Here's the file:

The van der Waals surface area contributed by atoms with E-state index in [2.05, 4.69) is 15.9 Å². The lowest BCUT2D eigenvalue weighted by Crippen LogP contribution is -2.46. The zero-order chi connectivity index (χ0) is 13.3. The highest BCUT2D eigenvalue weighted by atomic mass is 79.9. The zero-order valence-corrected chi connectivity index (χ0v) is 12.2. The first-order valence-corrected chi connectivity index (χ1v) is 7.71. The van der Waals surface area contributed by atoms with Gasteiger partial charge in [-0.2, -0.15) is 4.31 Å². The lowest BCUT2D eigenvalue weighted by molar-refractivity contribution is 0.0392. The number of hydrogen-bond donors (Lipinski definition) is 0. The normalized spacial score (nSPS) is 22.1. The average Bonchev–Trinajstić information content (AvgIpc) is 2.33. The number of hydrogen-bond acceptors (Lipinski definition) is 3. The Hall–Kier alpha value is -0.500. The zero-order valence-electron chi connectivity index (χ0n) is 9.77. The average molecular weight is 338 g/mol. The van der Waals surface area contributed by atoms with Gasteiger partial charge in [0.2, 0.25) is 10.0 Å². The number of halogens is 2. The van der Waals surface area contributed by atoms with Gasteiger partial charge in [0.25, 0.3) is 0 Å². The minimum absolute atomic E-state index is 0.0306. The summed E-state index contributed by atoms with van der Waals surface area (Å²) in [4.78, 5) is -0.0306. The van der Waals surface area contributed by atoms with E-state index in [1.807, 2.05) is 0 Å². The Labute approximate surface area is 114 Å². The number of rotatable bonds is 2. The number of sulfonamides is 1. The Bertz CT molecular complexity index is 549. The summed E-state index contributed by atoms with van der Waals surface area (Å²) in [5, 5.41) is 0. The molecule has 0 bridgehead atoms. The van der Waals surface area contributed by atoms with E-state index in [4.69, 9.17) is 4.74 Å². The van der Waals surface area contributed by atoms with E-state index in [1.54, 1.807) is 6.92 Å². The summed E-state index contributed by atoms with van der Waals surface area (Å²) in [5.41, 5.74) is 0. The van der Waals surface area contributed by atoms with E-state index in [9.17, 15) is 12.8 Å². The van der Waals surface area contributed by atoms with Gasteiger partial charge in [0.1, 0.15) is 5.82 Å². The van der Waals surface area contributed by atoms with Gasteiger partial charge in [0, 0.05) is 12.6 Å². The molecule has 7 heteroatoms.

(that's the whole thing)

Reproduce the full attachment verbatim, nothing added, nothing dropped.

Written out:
The van der Waals surface area contributed by atoms with E-state index in [2.05, 4.69) is 15.9 Å². The lowest BCUT2D eigenvalue weighted by Crippen LogP contribution is -2.46. The zero-order chi connectivity index (χ0) is 13.3. The highest BCUT2D eigenvalue weighted by atomic mass is 79.9. The zero-order valence-corrected chi connectivity index (χ0v) is 12.2. The first-order valence-corrected chi connectivity index (χ1v) is 7.71. The van der Waals surface area contributed by atoms with Gasteiger partial charge in [-0.2, -0.15) is 4.31 Å². The lowest BCUT2D eigenvalue weighted by molar-refractivity contribution is 0.0392. The number of hydrogen-bond donors (Lipinski definition) is 0. The normalized spacial score (nSPS) is 22.1. The average Bonchev–Trinajstić information content (AvgIpc) is 2.33. The number of hydrogen-bond acceptors (Lipinski definition) is 3. The Hall–Kier alpha value is -0.500. The zero-order valence-electron chi connectivity index (χ0n) is 9.77. The average molecular weight is 338 g/mol. The van der Waals surface area contributed by atoms with Gasteiger partial charge in [0.2, 0.25) is 10.0 Å². The number of halogens is 2. The van der Waals surface area contributed by atoms with Gasteiger partial charge in [0.25, 0.3) is 0 Å². The minimum absolute atomic E-state index is 0.0306. The summed E-state index contributed by atoms with van der Waals surface area (Å²) in [4.78, 5) is -0.0306. The van der Waals surface area contributed by atoms with E-state index in [1.807, 2.05) is 0 Å². The Labute approximate surface area is 114 Å². The number of rotatable bonds is 2. The number of sulfonamides is 1. The Bertz CT molecular complexity index is 549. The summed E-state index contributed by atoms with van der Waals surface area (Å²) in [5, 5.41) is 0. The molecule has 0 bridgehead atoms. The van der Waals surface area contributed by atoms with E-state index in [4.69, 9.17) is 4.74 Å². The van der Waals surface area contributed by atoms with E-state index in [1.54, 1.807) is 6.92 Å². The summed E-state index contributed by atoms with van der Waals surface area (Å²) in [5.41, 5.74) is 0. The van der Waals surface area contributed by atoms with E-state index in [9.17, 15) is 12.8 Å². The van der Waals surface area contributed by atoms with Gasteiger partial charge in [0.1, 0.15) is 5.82 Å². The van der Waals surface area contributed by atoms with Gasteiger partial charge in [0, 0.05) is 12.6 Å². The molecule has 7 heteroatoms.